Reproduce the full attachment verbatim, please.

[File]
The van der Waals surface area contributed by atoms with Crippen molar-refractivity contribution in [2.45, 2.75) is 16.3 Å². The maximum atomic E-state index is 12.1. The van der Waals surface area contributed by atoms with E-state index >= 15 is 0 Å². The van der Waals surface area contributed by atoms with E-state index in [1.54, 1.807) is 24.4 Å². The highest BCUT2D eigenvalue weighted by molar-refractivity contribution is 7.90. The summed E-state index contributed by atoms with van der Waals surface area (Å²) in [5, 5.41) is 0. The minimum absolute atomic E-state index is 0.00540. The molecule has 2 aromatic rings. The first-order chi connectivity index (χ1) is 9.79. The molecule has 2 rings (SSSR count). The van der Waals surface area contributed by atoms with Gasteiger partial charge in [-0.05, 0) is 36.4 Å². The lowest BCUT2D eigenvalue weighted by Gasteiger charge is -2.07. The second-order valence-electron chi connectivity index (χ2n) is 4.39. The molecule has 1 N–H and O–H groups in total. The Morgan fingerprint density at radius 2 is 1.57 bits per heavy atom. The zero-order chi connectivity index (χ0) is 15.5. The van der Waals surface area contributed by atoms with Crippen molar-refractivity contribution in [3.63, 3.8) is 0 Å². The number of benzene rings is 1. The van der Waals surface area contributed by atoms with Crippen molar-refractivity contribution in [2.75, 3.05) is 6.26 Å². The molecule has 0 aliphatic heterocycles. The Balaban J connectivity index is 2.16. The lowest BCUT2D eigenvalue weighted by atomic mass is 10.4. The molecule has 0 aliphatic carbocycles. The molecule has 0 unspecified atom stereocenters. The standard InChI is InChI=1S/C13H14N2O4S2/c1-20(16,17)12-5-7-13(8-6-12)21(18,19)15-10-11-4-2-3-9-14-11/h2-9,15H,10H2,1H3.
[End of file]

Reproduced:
The van der Waals surface area contributed by atoms with Crippen molar-refractivity contribution in [2.45, 2.75) is 16.3 Å². The maximum atomic E-state index is 12.1. The van der Waals surface area contributed by atoms with E-state index >= 15 is 0 Å². The van der Waals surface area contributed by atoms with E-state index in [1.54, 1.807) is 24.4 Å². The highest BCUT2D eigenvalue weighted by molar-refractivity contribution is 7.90. The summed E-state index contributed by atoms with van der Waals surface area (Å²) in [5, 5.41) is 0. The minimum absolute atomic E-state index is 0.00540. The molecule has 2 aromatic rings. The first-order chi connectivity index (χ1) is 9.79. The molecule has 2 rings (SSSR count). The van der Waals surface area contributed by atoms with Gasteiger partial charge in [-0.05, 0) is 36.4 Å². The lowest BCUT2D eigenvalue weighted by Gasteiger charge is -2.07. The second-order valence-electron chi connectivity index (χ2n) is 4.39. The molecule has 1 N–H and O–H groups in total. The Morgan fingerprint density at radius 2 is 1.57 bits per heavy atom. The zero-order chi connectivity index (χ0) is 15.5. The van der Waals surface area contributed by atoms with Crippen molar-refractivity contribution in [3.63, 3.8) is 0 Å². The number of benzene rings is 1. The van der Waals surface area contributed by atoms with Crippen molar-refractivity contribution in [2.75, 3.05) is 6.26 Å². The molecule has 0 aliphatic heterocycles. The Balaban J connectivity index is 2.16. The lowest BCUT2D eigenvalue weighted by atomic mass is 10.4. The molecule has 0 aliphatic carbocycles. The molecule has 0 unspecified atom stereocenters. The standard InChI is InChI=1S/C13H14N2O4S2/c1-20(16,17)12-5-7-13(8-6-12)21(18,19)15-10-11-4-2-3-9-14-11/h2-9,15H,10H2,1H3.